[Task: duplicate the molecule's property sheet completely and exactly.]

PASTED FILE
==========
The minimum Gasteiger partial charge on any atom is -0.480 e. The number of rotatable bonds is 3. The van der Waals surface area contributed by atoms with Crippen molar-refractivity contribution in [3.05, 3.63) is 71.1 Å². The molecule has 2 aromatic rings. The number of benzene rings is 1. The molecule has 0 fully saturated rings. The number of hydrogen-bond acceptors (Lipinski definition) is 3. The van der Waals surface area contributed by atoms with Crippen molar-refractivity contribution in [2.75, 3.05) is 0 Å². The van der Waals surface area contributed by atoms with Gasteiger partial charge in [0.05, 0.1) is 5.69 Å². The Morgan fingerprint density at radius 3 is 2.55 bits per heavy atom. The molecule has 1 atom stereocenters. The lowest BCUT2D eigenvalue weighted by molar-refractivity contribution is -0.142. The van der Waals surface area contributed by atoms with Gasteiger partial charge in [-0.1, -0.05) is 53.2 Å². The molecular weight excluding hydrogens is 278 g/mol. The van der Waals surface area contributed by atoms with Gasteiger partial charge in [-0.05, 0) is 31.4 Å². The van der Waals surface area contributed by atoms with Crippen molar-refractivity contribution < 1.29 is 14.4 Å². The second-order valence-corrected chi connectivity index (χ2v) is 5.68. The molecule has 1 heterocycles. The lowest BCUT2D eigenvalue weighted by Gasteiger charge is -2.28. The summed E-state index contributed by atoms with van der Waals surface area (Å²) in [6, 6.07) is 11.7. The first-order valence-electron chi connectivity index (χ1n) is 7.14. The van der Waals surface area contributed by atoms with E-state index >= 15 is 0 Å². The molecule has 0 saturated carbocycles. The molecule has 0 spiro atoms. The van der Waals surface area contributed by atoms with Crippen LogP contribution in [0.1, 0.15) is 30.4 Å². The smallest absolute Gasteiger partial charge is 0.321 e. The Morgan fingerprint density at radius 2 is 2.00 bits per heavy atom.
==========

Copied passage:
The minimum Gasteiger partial charge on any atom is -0.480 e. The number of rotatable bonds is 3. The van der Waals surface area contributed by atoms with Crippen molar-refractivity contribution in [3.05, 3.63) is 71.1 Å². The molecule has 2 aromatic rings. The number of benzene rings is 1. The molecule has 0 fully saturated rings. The number of hydrogen-bond acceptors (Lipinski definition) is 3. The van der Waals surface area contributed by atoms with Crippen molar-refractivity contribution in [2.75, 3.05) is 0 Å². The van der Waals surface area contributed by atoms with Gasteiger partial charge in [0.05, 0.1) is 5.69 Å². The Morgan fingerprint density at radius 3 is 2.55 bits per heavy atom. The molecule has 1 atom stereocenters. The lowest BCUT2D eigenvalue weighted by molar-refractivity contribution is -0.142. The van der Waals surface area contributed by atoms with Gasteiger partial charge in [-0.1, -0.05) is 53.2 Å². The molecular weight excluding hydrogens is 278 g/mol. The van der Waals surface area contributed by atoms with Gasteiger partial charge in [-0.05, 0) is 31.4 Å². The van der Waals surface area contributed by atoms with Crippen molar-refractivity contribution < 1.29 is 14.4 Å². The second-order valence-corrected chi connectivity index (χ2v) is 5.68. The molecule has 1 heterocycles. The lowest BCUT2D eigenvalue weighted by Gasteiger charge is -2.28. The summed E-state index contributed by atoms with van der Waals surface area (Å²) in [6, 6.07) is 11.7. The first-order valence-electron chi connectivity index (χ1n) is 7.14. The van der Waals surface area contributed by atoms with E-state index >= 15 is 0 Å². The molecule has 0 saturated carbocycles. The molecule has 0 spiro atoms. The van der Waals surface area contributed by atoms with Crippen LogP contribution in [0.1, 0.15) is 30.4 Å². The smallest absolute Gasteiger partial charge is 0.321 e. The Morgan fingerprint density at radius 2 is 2.00 bits per heavy atom.